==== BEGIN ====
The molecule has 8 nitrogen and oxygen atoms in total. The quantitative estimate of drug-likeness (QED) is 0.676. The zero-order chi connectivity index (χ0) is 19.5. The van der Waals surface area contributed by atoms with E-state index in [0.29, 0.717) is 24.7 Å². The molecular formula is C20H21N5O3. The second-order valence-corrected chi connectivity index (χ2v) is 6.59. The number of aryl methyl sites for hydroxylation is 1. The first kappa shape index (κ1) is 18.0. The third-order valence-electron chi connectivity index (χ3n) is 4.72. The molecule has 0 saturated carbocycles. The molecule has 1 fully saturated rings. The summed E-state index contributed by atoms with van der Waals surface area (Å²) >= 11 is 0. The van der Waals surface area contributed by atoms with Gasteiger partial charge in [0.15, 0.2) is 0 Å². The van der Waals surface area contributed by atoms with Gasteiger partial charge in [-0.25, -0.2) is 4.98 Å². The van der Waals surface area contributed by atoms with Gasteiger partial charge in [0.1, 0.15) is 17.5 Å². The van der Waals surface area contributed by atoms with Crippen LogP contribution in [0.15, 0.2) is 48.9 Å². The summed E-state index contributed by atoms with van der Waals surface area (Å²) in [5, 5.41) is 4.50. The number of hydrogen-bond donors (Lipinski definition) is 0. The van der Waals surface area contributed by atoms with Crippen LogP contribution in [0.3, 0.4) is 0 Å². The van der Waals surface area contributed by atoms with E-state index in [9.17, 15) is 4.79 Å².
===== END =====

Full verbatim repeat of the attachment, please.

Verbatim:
The molecule has 8 nitrogen and oxygen atoms in total. The quantitative estimate of drug-likeness (QED) is 0.676. The zero-order chi connectivity index (χ0) is 19.5. The van der Waals surface area contributed by atoms with E-state index in [0.29, 0.717) is 24.7 Å². The molecular formula is C20H21N5O3. The second-order valence-corrected chi connectivity index (χ2v) is 6.59. The number of aryl methyl sites for hydroxylation is 1. The first kappa shape index (κ1) is 18.0. The third-order valence-electron chi connectivity index (χ3n) is 4.72. The molecule has 0 saturated carbocycles. The molecule has 1 fully saturated rings. The summed E-state index contributed by atoms with van der Waals surface area (Å²) >= 11 is 0. The van der Waals surface area contributed by atoms with Gasteiger partial charge in [0.15, 0.2) is 0 Å². The van der Waals surface area contributed by atoms with Gasteiger partial charge in [-0.25, -0.2) is 4.98 Å². The van der Waals surface area contributed by atoms with Gasteiger partial charge in [0.1, 0.15) is 17.5 Å². The van der Waals surface area contributed by atoms with Crippen LogP contribution in [0.15, 0.2) is 48.9 Å². The summed E-state index contributed by atoms with van der Waals surface area (Å²) in [5, 5.41) is 4.50. The number of hydrogen-bond donors (Lipinski definition) is 0. The van der Waals surface area contributed by atoms with Crippen LogP contribution in [0.3, 0.4) is 0 Å². The van der Waals surface area contributed by atoms with E-state index in [9.17, 15) is 4.79 Å².